Monday, March 26, 2012
During my two years of intensive comic-making at CCS, I increasingly came to know that animals and monsters are among my artistic fortes. For the scene below, I invented the Gullzards as a plot device, to knock the flying cops out of the air. Being somewhere in between ancient reptiles and modern birds, the Gullzards are quite reminiscent of Archeopteryx. I subsequently planned to create a story about the lives of these "primitive" birds, but haven't gotten around to it yet. Maybe sharing them here will provide a jump-start:
Saturday, March 10, 2012
Recently, I have been at work reclaiming my oil pastel drawing skills. It is the medium I have chosen for the cover of my forthcoming comic book (details to be announced, SOON!). And so, I am producing a series of "warm up" drawings, to get my color muscles in better shape. One such drawing is displayed above.
I might call this “Return of the Midgard Serpent.” As my previous rendition of the big snake is popular on the web, it seems wise to bring him back.
We have all seen or heard a story where a man goes fishing, and the bobber takes a nose dive-- something bit the line. He tries to real it in, but it pulls back like the gravity of Jupiter. And then he discovers he has hooked a giant monster! Perhaps the oldest recorded use of this motif took place in Norse mythology, when Thor hooked the Midgard Serpent.
I'll plan for more appearances by the big snake. And like I said, I have a comic coming down the pike, which features not reptiles but AMPHIBIANS. Stay tuned, true believers.... !
Monday, March 5, 2012
And still pictures have a special power to instill themselves in our brains. They have unique potency, as frozen moments in time.
In the surreal world of comics, characters can transform from one panel to the next. Even in a realistic story with no fantastical happenings, one thing can become quite another to indicate changes in mood or perception. Similar phenomena occur in our dreams and memories.
A brilliant use of this sort of transformation took place in “Hedy Lamar” (Written by Jim Ottaviani, drawn by Carla Speed McNeil.) (Spoiler warning: I recommend that you read the story from Dignifying Science before viewing the excerpt below.)
Throughout the story, Miss Lamar is drawn relatively ordinary-looking, to de-emphasize her physical beauty and focus more on her thoughts and feelings, particularly her scientific insights. In the last panel, she “transforms” to match the classic Hollywood photos, and the perception of the gawking masses.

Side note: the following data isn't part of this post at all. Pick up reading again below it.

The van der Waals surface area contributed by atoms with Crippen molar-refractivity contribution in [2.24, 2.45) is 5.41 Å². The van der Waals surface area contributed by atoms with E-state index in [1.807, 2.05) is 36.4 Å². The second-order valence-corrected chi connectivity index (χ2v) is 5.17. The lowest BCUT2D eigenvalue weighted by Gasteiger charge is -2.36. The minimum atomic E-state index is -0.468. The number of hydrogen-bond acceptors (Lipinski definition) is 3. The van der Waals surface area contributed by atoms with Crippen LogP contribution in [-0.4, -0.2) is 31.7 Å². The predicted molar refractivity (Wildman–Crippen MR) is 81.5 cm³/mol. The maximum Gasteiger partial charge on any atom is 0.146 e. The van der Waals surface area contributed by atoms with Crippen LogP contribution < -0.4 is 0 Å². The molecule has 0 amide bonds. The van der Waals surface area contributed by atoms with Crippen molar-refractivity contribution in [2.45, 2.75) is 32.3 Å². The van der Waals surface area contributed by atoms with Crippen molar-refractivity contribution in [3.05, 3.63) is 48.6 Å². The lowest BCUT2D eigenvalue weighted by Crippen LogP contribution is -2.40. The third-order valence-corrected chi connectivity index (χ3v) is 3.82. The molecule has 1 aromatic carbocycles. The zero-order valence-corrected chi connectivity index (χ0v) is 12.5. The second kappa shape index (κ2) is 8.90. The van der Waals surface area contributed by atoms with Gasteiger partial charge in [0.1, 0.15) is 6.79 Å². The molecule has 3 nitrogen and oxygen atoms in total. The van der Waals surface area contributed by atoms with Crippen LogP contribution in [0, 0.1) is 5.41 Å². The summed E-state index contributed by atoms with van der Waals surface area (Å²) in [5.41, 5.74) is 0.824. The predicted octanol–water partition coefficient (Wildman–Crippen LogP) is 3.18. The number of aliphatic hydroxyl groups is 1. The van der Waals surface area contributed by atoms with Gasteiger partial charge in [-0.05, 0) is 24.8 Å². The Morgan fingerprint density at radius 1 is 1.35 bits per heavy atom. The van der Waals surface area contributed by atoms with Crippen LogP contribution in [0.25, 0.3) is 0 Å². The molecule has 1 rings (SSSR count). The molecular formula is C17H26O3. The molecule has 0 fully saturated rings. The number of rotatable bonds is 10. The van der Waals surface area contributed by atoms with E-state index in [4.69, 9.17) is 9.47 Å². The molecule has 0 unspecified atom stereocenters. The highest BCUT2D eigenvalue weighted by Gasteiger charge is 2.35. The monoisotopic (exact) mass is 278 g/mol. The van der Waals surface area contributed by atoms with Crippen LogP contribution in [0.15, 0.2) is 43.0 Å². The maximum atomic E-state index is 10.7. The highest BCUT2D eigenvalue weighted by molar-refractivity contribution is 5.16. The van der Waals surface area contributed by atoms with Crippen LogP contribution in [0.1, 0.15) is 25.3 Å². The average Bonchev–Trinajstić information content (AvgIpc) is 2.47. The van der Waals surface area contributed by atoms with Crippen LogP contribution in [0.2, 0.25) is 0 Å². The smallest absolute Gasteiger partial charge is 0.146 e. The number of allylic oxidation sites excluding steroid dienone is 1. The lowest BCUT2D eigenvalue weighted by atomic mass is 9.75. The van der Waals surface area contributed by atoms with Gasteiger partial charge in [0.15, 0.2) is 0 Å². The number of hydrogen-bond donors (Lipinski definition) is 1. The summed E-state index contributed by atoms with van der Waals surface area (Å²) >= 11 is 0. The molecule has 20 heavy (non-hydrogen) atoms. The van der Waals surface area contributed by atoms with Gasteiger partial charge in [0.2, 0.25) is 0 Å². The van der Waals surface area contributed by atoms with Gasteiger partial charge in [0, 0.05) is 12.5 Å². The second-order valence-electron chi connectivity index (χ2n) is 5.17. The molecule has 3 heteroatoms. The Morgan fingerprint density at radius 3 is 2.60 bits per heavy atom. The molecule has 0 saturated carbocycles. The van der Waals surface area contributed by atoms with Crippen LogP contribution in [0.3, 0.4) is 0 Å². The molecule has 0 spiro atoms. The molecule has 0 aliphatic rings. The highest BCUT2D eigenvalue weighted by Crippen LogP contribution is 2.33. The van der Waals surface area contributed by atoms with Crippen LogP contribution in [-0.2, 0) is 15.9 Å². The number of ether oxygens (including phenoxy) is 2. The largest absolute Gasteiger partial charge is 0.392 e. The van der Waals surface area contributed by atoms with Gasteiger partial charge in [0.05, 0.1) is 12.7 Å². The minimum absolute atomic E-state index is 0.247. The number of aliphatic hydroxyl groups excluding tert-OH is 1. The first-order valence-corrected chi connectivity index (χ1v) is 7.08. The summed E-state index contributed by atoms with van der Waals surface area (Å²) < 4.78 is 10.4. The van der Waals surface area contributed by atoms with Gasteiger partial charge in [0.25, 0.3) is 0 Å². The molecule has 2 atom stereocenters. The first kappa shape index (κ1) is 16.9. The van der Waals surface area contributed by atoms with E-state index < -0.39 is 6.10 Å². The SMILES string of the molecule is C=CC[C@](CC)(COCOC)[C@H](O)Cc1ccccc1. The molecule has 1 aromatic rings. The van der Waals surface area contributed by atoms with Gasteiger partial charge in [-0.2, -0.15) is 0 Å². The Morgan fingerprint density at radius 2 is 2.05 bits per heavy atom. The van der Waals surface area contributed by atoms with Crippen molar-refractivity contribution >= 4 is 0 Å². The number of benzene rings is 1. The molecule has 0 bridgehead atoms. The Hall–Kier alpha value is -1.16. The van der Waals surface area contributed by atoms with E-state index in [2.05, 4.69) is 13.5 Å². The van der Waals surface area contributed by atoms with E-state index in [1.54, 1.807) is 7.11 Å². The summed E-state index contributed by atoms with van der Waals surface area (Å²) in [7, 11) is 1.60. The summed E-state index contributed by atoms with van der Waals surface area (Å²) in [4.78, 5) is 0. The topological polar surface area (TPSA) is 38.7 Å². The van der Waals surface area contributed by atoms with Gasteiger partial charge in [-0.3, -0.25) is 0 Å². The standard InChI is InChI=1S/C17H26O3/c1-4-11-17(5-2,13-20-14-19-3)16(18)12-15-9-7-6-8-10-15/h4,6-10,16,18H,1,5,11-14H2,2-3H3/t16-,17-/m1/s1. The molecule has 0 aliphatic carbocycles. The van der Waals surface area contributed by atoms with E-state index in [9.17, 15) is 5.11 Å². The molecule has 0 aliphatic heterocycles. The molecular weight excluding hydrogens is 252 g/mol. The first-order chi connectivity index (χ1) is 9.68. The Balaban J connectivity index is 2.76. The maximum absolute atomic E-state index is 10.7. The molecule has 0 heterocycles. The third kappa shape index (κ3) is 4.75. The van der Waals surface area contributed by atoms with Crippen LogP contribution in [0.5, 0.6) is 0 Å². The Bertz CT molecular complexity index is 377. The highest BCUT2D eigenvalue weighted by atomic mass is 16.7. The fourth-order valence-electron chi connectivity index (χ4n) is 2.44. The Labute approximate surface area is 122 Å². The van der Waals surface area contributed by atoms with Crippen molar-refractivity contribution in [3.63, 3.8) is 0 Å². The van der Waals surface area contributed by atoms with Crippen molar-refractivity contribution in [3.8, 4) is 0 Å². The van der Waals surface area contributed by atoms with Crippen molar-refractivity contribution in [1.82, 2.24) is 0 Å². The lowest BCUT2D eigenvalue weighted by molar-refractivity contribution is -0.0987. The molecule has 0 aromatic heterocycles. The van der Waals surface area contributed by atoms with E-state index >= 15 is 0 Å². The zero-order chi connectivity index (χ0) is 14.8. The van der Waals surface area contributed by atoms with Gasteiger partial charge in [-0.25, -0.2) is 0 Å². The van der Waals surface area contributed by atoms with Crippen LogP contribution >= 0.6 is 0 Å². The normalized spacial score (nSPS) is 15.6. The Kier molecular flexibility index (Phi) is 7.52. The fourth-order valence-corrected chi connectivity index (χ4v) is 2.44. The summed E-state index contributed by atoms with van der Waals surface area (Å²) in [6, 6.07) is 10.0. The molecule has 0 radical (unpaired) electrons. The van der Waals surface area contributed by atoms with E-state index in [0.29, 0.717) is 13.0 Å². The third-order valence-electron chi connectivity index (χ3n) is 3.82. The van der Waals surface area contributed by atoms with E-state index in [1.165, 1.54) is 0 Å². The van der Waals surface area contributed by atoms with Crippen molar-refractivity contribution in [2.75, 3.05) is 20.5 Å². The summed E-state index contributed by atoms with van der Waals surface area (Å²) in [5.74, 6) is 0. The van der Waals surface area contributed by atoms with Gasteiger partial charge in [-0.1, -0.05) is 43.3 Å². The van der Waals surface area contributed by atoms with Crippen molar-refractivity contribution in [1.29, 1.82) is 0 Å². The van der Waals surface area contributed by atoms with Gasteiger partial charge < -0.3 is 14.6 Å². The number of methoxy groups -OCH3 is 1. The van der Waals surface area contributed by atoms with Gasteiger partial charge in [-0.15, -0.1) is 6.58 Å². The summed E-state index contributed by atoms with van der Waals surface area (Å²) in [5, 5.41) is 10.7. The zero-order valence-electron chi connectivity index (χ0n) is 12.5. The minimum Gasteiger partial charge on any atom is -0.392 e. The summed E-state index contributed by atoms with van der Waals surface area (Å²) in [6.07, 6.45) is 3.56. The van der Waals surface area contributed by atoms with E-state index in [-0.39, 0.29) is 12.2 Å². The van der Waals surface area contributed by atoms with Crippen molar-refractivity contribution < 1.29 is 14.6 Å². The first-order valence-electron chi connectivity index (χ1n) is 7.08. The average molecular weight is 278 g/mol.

My next example involves a confrontation between man and dog. It is taken from "The Abyss Gazes Also", chapter VI of that timeless wonder of a graphic novel, Watchmen. (Written by Alan Moore, drawn by Dave Gibbons, colored by John Higgins). A well-worn copy of the book has accompanied me on my many cross-country moves. I have read it in its entirety three times, and have gone back to re-read selective passages countless times. Even so, I did not take specific note of the 'uniquely comics' aspect of the sequence below, until my big brother Carl pointed it out. Then again, out of 350 pages that are dense with words, pictures, emotional power, and potent philosophical ideas, it may be no surprise that I didn't pick up on this particular bit of storytelling brilliance, amidst all the others. (Again, spoiler warnings apply; I advise reading the book first.)
Vigilante anti-hero Rorschach tracks down a kidnapped girl, only to discover that his enemy has killed her and fed her to his dogs. In the first panel (out of those displayed above), the dogs seem like the epitome of evil, as they chomp on human bones (and display red eyes). In the seventh, the dogs appear like innocent pets. Unfortunately for them, Rorschach has already made his verdict, and it is death. The dogs' sudden transformation from monsters to victims would be hard to pull off in any medium but comics. I commend the creators.
Heddy Lamar page is copyrighted to Carla Speed McNeil. Watchmen pages are copyrighted to DC comics (much to the chagrin of the writer). Low resolution reproductions are used here for archival and educational purposes only.